A lovely story with a sweet message, this second book gives everything there is to give to kids: a wonderful family that supports each other, the always awesome sport of baseball, and a really cool dog that proves things like prejudice, bullying and lying are really bad choices for anyone to make.
It is important to note that partial proceeds from these books go to the Linda Blair WorldHeart Foundation that is on a mission to rescue the canines of the world and give them a second chance at finding a happy, loving home.

Quill says: Wonderful books for parents to share with their kids. Hopefully, this author will continue to gift readers with more adventures in the future.

Friday, January 23, 2015

Book Review - Saint Odd

Saint Odd: An Odd Thomas Novel

By: Dean Koontz
Publisher: Bantam
Publication Date: January 2015
ISBN: 978-0-34554587-9
Reviewed by: Amy Lignor
Review Date: January 24, 2015

There are moments in time when every fan of some writer out there falls into a depression when they know that their absolute favorite character will never be heard from again. There was a line in this novel that spoke of how this one young man had made so many friends in his short life – a line that could not better fit the character of Odd Thomas. This is it. After a long run, one of the greatest authors out there has offered an action-packed, thrilling, deeply-emotional and frightening journey to provide Odd Thomas with a first-class send-off.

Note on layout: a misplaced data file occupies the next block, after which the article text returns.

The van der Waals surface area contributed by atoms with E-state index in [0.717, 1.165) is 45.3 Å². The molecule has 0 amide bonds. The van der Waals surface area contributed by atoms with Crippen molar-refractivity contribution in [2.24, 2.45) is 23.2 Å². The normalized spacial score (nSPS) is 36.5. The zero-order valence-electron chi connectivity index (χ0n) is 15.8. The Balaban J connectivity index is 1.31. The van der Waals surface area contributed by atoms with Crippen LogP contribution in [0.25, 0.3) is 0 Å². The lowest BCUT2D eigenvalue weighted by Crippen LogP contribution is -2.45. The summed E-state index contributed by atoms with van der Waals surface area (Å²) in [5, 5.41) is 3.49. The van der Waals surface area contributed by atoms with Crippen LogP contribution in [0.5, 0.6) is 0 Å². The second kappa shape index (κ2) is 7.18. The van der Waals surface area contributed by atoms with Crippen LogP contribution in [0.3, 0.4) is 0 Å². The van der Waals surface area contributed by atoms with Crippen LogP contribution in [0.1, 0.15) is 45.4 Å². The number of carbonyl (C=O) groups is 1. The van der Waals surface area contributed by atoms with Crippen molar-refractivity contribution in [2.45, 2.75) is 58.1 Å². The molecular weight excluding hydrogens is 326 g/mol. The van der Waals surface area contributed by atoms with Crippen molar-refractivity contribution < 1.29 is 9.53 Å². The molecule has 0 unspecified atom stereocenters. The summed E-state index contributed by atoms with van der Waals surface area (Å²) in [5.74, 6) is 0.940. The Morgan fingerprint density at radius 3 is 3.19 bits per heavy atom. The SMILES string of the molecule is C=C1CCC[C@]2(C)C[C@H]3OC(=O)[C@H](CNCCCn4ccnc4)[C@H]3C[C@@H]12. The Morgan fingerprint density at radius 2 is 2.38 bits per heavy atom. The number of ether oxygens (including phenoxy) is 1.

Pico Mundo, the original spot where it all began, is where readers are brought back to. Odd must get there; he is being followed by members of the desert cult that truly want to take him out. In the last novel, Odd saved children from these vicious individuals, and now all they want to do is get even.
When Odd arrives back home, he heads to the Green Moon Mall, and readers almost feel as if they are walking through that devastating scene right beside him. Odd looks back on the day when Stormy, his beloved, was taken away from him in a burst of gunfire. He knows he has become the prey and the predators are closing in swiftly, giving him less than twenty-four hours to save the town. So with the help of old friends, and characters that readers have fallen in love with, Odd heads to a safe house where a sweet married couple who have the ability to shoot are waiting to help him. As the action grows, wolves appear, dynamite is stolen, and police officers cringe as they wait to see what comes next.

Pico Mundo is the host of a carnival this time out, bringing back the same old Gypsy that’d once promised two kids they would be together forever. Psychic midgets dressed like bears, face painting by females who are immersed in dreams, and an ogre that instills fear at the Fun House: all of these things and more are in Odd’s path to help him or harm him, as he faces the impossible challenge of stopping death…and discovering his own life.

The ultimate battle, Dead Koontz has saved the best for last. He is the owner of the brilliant mind that continues to grace the literary world with an illumination that can’t be found anywhere else. And although I am grateful Koontz will gift me with the next unbelievable tale very soon, I feel the heartache saying goodbye to one of the best characters written. Odd Thomas will be sorely missed.

Quill says: A fantastic tale from start to finish. Readers will want to go back to the beginning and follow Odd once again.

Thursday, January 22, 2015